WASHINGTON (Gray DC) -- President Donald Trump credits rural Americans, and many farmers, with elevating him from a political novice to Commander-in-Chief. From the campaign trail, he promised to boost the agriculture community.
Our DC correspondent Alana Austin reports on the state of agriculture under this new administration.
"It shows his commitment to the American farmer," said Rep. Austin Scott (R-GA).
Georgia Congressman Austin Scott praises President Trump for being the first president in 25 years to address the American Farm Bureau convention, and for making agricultural issues an important part of his administration.
"If people would give him a chance, he will absolutely do a lot of good things to help all Americans, and that includes those obviously who live in rural areas," said Scott.
The Trump administration says farmers will benefit from the new tax law through tax cuts, relief on estate taxes, and deductions for buying equipment.
"Agriculture is the economic engine quite honestly that drives - not just Georgia, but the whole country," said Scott.
Scott sits on the Agriculture Committee, which is working on a new farm bill and addressing trade agreements.
Chuck Conner, head of the National Council of Farmer Cooperatives, says the Trump White House must proceed carefully when renegotiating trade deals like NAFTA, saying the issues this administration wades into now are "very, very high stakes."
"We can't afford to lose one boat load or one barge load or one railcar load of sales during these kind of economic times," said Conner.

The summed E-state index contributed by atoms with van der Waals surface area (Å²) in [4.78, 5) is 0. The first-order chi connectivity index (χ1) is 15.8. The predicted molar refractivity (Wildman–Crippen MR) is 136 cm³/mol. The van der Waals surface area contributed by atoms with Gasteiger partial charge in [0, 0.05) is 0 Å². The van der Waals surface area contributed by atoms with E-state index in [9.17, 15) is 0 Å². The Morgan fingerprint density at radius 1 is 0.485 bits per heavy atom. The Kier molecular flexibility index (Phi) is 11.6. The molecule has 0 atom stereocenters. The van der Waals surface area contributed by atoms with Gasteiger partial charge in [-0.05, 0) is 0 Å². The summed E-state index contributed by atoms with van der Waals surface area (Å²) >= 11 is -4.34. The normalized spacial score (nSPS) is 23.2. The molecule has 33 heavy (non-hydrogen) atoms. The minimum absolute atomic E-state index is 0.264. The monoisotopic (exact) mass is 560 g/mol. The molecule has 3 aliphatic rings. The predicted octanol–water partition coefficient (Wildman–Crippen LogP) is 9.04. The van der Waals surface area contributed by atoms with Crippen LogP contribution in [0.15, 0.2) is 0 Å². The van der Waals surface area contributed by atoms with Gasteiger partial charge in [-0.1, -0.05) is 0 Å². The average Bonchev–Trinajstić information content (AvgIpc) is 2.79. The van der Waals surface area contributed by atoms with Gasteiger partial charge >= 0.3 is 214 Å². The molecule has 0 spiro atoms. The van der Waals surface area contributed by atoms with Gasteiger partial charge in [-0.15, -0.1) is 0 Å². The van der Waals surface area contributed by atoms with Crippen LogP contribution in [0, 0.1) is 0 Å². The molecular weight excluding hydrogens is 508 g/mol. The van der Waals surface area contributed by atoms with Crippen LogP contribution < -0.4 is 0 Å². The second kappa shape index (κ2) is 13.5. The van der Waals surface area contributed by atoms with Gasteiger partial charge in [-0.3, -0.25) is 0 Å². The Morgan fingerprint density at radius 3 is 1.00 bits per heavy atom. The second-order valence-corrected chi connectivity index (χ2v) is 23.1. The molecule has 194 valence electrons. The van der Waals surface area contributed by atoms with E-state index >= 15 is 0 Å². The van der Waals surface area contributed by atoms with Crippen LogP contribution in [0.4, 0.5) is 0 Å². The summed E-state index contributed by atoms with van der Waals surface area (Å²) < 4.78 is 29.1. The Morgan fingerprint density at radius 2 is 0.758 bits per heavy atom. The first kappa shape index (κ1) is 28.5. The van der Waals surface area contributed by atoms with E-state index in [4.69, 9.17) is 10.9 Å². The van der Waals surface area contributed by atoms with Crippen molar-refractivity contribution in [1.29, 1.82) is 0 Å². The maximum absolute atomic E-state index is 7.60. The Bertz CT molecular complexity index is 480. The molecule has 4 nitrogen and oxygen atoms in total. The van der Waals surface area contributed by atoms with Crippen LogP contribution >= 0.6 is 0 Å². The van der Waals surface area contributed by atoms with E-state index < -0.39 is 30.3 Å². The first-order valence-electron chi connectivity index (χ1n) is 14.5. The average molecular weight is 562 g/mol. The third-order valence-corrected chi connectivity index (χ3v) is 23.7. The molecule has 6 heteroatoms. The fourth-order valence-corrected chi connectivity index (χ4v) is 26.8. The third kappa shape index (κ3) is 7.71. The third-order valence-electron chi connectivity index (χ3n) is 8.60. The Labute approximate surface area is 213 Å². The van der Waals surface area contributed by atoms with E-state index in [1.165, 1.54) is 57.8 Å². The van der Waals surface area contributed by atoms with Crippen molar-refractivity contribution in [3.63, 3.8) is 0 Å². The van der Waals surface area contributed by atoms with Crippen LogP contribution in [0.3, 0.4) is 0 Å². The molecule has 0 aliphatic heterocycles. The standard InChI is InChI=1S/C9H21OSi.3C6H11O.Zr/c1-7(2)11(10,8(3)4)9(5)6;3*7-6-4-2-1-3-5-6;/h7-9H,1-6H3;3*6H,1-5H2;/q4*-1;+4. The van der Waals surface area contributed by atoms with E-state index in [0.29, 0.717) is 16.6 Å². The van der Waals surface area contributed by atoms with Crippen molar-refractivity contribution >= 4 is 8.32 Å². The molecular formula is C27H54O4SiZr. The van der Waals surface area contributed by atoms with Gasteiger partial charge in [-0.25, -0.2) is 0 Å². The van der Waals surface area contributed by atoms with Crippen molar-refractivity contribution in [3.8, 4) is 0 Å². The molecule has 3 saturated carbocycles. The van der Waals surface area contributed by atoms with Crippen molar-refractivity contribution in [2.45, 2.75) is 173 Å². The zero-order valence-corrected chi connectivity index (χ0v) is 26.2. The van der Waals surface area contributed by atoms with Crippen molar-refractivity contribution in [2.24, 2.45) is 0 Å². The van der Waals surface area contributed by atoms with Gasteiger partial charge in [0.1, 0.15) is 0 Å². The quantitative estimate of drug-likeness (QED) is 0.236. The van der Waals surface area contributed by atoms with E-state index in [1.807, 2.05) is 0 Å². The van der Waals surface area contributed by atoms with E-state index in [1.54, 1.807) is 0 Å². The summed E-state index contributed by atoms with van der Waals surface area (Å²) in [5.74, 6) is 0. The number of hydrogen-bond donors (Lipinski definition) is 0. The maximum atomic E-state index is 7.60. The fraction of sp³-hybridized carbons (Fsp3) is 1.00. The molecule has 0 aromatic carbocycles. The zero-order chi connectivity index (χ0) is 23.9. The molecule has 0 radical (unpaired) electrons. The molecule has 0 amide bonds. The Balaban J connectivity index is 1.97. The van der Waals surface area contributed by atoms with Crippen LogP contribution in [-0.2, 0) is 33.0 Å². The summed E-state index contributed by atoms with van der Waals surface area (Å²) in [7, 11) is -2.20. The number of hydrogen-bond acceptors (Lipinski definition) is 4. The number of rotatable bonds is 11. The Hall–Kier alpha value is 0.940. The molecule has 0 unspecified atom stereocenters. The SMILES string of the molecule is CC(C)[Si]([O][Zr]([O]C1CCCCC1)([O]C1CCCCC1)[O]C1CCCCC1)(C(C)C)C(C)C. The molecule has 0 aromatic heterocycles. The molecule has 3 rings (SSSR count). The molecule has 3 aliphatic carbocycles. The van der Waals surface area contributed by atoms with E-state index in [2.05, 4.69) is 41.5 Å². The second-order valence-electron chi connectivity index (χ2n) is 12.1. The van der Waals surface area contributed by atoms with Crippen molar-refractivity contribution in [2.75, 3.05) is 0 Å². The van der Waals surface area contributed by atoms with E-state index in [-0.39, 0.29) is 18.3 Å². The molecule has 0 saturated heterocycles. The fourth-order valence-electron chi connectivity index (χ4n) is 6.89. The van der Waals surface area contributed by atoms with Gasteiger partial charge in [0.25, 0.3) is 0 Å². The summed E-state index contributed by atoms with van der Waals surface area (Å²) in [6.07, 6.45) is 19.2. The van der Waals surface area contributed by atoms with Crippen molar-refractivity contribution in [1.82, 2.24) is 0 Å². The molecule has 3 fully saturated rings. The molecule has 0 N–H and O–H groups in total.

Conner also wants policymakers to streamline the process for temporary guest workers. He says legal and illegal immigrants serve a critical role in harvesting crops.
"The notion of coming in and sort of rounding up everyone who’s not legally in this country and doing something with them would have devastating consequences for American agriculture and probably even more importantly for American food production," said Conner.
Oklahoma Republican Senator James Lankford is working with the White House on immigration reform.
"Our process has become so broken...my push has been this has to be resolved," said Lankford, as he looks to address DACA and border security concerns.
Phil Wolgin of the liberal Center for American Progress says this administration is not living up to American values.
"They want to radically radically cut legal immigration, and this is a significant departure, for even the Republican Party," said Wolgin, the managing director for immigration at the center.
Lawmakers are reviewing the White House's initial framework for immigration reform. Meanwhile, the current farm bill is set to expire at the end of September.